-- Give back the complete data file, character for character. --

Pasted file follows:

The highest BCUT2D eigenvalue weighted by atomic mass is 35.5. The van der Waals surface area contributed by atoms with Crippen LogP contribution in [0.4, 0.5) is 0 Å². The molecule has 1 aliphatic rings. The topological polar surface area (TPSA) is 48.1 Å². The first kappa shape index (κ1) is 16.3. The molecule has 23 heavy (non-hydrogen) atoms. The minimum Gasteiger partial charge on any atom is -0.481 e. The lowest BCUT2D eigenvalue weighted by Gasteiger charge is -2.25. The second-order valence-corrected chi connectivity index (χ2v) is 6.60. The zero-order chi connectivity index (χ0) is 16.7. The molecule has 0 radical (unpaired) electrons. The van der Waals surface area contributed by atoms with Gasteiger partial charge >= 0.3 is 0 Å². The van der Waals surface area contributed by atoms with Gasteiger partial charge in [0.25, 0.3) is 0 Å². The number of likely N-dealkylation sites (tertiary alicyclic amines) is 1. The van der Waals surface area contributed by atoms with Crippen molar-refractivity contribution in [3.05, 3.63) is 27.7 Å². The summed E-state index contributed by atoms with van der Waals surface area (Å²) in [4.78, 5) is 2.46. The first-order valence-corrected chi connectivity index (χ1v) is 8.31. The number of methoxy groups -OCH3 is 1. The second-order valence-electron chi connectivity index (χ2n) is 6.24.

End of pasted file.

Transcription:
The highest BCUT2D eigenvalue weighted by atomic mass is 35.5. The van der Waals surface area contributed by atoms with Crippen LogP contribution in [0.4, 0.5) is 0 Å². The molecule has 1 aliphatic rings. The topological polar surface area (TPSA) is 48.1 Å². The first kappa shape index (κ1) is 16.3. The molecule has 23 heavy (non-hydrogen) atoms. The minimum Gasteiger partial charge on any atom is -0.481 e. The lowest BCUT2D eigenvalue weighted by Gasteiger charge is -2.25. The second-order valence-corrected chi connectivity index (χ2v) is 6.60. The zero-order chi connectivity index (χ0) is 16.7. The molecule has 0 radical (unpaired) electrons. The van der Waals surface area contributed by atoms with Gasteiger partial charge >= 0.3 is 0 Å². The van der Waals surface area contributed by atoms with Gasteiger partial charge in [0.25, 0.3) is 0 Å². The number of likely N-dealkylation sites (tertiary alicyclic amines) is 1. The van der Waals surface area contributed by atoms with Crippen molar-refractivity contribution in [3.05, 3.63) is 27.7 Å². The summed E-state index contributed by atoms with van der Waals surface area (Å²) in [4.78, 5) is 2.46. The first-order valence-corrected chi connectivity index (χ1v) is 8.31. The number of methoxy groups -OCH3 is 1. The second-order valence-electron chi connectivity index (χ2n) is 6.24.